• A speech by Dr Rajendra Prasad in the Constituent Assembly on 24 January 1950 stated that “the historical role played by Vande Mataram in the battle for Indian liberation, must be honored equally with Jana Gana Mana, it shall have equal standing with it.”

National Currency: Indian Rupee

  • Currently, the Indian rupee (ISO code: INR) is used as the country’s official currency.
  • The Reserve Bank of India issues currency in the country.
  • As of 2010, the Latin letter “R” has been used as an Indian rupee symbol instead of the “र” (also pronounced as “ra”) consonant of the Devanagari alphabet.
  • The symbol “₹” is an amalgamation of Devanagari "Ra" and the Roman Capital "R".
  • With two parallel horizontal stripes, they are running at the top representing the national flag and also the "equal to" sign.
  • Udaya Kumar Dharma lingam came up with the concept for it.
  • The equality sign appears because of the country’s objective to eliminate economic inequality.
  • The equality sign appears on the INR.
  • INR’s design was chosen from a group of five symbols previously submitted for consideration.
  • The pattern is based on Indian tricolor.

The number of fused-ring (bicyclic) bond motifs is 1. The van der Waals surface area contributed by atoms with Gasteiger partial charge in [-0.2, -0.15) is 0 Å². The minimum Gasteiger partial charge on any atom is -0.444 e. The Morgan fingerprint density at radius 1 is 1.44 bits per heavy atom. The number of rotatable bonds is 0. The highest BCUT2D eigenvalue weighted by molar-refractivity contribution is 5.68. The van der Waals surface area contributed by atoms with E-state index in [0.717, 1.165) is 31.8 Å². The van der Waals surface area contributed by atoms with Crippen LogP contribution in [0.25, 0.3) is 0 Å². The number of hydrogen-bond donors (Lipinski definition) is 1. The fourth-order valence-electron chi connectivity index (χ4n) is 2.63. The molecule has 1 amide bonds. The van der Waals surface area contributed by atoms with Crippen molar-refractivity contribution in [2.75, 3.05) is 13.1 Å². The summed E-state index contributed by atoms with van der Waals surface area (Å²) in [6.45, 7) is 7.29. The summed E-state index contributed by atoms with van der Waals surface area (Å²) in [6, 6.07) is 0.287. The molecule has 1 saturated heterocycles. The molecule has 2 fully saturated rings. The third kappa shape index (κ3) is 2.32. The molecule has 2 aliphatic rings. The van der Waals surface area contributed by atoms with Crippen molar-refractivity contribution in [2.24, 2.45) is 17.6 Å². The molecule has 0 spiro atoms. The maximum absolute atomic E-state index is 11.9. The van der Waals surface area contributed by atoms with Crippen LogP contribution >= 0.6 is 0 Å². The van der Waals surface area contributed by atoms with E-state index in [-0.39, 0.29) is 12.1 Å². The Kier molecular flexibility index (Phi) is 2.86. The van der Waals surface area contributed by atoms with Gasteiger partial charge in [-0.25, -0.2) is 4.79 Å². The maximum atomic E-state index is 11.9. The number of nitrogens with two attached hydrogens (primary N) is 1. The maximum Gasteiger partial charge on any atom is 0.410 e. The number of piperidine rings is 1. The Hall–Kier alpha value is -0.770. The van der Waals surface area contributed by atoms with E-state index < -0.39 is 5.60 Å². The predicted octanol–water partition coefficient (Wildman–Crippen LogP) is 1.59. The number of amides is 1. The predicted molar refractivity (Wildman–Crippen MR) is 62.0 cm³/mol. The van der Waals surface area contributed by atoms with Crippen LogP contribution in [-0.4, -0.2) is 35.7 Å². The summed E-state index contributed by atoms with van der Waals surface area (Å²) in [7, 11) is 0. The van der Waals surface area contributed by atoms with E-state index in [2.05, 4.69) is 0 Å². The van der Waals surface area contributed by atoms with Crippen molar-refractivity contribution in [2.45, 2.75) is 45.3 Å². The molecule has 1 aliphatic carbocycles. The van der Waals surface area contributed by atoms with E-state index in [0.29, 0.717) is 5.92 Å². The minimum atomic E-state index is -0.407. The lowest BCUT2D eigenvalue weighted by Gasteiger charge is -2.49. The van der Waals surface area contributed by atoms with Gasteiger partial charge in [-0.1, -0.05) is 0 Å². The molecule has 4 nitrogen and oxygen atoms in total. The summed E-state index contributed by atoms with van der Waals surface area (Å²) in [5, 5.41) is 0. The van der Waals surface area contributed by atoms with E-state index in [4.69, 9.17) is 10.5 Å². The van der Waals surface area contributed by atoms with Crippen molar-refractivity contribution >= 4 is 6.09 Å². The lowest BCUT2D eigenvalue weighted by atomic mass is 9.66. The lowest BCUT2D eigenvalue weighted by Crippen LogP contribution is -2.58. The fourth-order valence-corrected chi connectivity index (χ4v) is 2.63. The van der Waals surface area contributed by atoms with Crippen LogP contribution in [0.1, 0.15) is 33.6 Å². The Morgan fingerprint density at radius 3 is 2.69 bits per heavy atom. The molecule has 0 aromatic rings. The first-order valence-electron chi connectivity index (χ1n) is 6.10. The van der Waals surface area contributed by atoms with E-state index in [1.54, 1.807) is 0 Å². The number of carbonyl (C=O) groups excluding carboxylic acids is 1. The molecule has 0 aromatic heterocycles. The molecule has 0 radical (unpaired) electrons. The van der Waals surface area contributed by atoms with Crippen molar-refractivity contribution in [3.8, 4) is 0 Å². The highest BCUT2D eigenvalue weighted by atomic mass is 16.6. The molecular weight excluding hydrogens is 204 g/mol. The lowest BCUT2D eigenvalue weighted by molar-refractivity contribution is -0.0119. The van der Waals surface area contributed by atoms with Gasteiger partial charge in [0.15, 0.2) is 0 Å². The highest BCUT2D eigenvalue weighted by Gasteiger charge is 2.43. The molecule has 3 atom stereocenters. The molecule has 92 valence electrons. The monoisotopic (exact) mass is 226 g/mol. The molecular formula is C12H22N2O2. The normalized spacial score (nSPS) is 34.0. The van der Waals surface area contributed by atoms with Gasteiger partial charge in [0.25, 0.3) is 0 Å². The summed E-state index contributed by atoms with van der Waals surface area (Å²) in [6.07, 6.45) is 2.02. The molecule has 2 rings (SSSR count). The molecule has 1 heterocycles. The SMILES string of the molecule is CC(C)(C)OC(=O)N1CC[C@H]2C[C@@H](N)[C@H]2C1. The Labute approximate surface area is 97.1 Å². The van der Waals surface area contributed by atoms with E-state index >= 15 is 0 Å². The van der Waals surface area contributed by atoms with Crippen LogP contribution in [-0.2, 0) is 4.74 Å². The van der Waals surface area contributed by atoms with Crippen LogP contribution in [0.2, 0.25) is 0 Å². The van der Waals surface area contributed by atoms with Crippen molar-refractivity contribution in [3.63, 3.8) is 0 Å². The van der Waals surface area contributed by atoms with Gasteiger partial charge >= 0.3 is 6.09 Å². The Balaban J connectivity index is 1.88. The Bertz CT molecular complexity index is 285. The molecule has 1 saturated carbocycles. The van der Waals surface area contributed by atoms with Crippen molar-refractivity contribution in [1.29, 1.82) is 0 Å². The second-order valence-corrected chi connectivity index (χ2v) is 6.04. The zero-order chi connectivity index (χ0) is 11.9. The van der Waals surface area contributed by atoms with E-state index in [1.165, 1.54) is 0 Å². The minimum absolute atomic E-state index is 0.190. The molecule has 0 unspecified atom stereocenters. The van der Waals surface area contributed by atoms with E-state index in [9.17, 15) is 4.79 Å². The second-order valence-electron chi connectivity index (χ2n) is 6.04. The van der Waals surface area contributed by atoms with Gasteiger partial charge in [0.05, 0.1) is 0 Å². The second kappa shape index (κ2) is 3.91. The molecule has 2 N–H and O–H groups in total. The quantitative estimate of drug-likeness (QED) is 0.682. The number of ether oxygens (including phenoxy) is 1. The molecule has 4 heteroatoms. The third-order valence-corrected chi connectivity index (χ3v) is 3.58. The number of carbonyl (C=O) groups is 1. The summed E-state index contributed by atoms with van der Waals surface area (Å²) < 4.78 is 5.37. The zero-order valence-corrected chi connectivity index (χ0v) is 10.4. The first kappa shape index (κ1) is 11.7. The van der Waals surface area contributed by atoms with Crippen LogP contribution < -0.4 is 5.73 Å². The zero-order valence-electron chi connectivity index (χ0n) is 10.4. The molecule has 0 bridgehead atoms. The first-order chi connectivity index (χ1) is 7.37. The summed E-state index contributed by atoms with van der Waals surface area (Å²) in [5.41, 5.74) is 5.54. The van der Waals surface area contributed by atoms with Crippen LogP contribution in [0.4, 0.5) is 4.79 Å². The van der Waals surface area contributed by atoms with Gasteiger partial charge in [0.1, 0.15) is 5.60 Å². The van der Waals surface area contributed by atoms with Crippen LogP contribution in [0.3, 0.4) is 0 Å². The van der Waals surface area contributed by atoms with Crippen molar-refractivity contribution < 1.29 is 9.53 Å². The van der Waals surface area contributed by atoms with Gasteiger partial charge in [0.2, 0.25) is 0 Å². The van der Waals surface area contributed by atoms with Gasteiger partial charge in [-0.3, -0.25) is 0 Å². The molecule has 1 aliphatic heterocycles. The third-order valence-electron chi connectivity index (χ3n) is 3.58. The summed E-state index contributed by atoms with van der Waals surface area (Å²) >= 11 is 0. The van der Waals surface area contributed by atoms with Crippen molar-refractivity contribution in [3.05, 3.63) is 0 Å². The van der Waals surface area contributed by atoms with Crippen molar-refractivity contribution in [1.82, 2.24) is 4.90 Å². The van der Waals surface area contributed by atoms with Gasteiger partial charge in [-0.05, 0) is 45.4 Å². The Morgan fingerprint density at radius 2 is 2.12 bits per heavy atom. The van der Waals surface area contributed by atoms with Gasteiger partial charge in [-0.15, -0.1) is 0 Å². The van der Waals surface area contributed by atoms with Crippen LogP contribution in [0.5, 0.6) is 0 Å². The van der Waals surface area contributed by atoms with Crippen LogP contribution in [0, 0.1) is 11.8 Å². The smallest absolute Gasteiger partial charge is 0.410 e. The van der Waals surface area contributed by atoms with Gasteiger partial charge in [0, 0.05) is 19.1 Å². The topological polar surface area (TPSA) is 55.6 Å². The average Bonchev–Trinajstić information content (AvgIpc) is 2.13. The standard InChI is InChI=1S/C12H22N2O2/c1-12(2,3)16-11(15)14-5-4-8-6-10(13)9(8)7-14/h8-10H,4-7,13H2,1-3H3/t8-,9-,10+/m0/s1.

• The symbol was conceptualized and designed by Udaya Kumar, a post graduate in Design from Indian Institute of Technology Bombay.

National River: Ganga River

  • Ganga River or Ganges River was declared as the National River of India on November 4, 2008, by the Indian Prime Minister Manmohan Singh.
  • Since then, it has been a part of the National Symbols of India.
  • The Ganga or Ganges is the longest river of India flowing over 2,510 kms of mountains, valleys and plains.
  • It originates in the snowfields of the Gangotri Glacier in the Himalayas as the Bhagirathi River.
  • It is later joined by other rivers such as the Alaknanda, Yamuna, Son, Gumti, Kosi and Ghagra.
  • The Ganga River basin is one of the most fertile and densely populated areas of the world and covers an area of 1,000,000 sq. kms.
  • There are two dams on the river - one at Haridwar and the other at Farakka.
  • The Ganga is revered by Hindus as the most sacred river on earth.
  • Key religious ceremonies are held on the banks of the river at cities such as Varanasi, Haridwar and Allahabad.
  • The Ganga widens out into the Ganges Delta in the Sunderbans swamp of Bangladesh, before it ends its journey by emptying into the Bay of Bengal.

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Sainik School Class VI Test Series

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Sainik School Class VI Test Series